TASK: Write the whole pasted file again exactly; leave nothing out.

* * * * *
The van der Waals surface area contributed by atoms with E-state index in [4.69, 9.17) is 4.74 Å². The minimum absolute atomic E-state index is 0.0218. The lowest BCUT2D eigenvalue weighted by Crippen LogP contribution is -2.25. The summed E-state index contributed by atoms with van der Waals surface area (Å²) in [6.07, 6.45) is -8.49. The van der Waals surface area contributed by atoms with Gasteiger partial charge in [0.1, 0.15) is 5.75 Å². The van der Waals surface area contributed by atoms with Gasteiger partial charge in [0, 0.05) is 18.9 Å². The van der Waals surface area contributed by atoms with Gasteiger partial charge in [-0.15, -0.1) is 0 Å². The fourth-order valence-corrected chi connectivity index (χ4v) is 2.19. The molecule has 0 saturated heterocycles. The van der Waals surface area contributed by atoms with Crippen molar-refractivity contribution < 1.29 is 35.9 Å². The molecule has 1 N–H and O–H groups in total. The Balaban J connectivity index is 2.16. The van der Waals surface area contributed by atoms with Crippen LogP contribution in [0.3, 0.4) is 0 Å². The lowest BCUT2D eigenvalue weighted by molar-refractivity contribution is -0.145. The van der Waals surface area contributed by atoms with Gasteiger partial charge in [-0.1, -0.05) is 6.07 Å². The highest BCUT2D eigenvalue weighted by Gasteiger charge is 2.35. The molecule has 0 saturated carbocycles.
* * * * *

The van der Waals surface area contributed by atoms with E-state index in [4.69, 9.17) is 4.74 Å². The minimum absolute atomic E-state index is 0.0218. The lowest BCUT2D eigenvalue weighted by Crippen LogP contribution is -2.25. The summed E-state index contributed by atoms with van der Waals surface area (Å²) in [6.07, 6.45) is -8.49. The van der Waals surface area contributed by atoms with Gasteiger partial charge in [0.1, 0.15) is 5.75 Å². The van der Waals surface area contributed by atoms with Gasteiger partial charge in [0, 0.05) is 18.9 Å². The van der Waals surface area contributed by atoms with Gasteiger partial charge in [-0.15, -0.1) is 0 Å². The fourth-order valence-corrected chi connectivity index (χ4v) is 2.19. The molecule has 0 saturated heterocycles. The van der Waals surface area contributed by atoms with Crippen molar-refractivity contribution < 1.29 is 35.9 Å². The molecule has 1 N–H and O–H groups in total. The Balaban J connectivity index is 2.16. The van der Waals surface area contributed by atoms with Crippen LogP contribution in [0.3, 0.4) is 0 Å². The lowest BCUT2D eigenvalue weighted by molar-refractivity contribution is -0.145. The van der Waals surface area contributed by atoms with Gasteiger partial charge in [-0.1, -0.05) is 6.07 Å². The highest BCUT2D eigenvalue weighted by Gasteiger charge is 2.35. The molecule has 0 saturated carbocycles.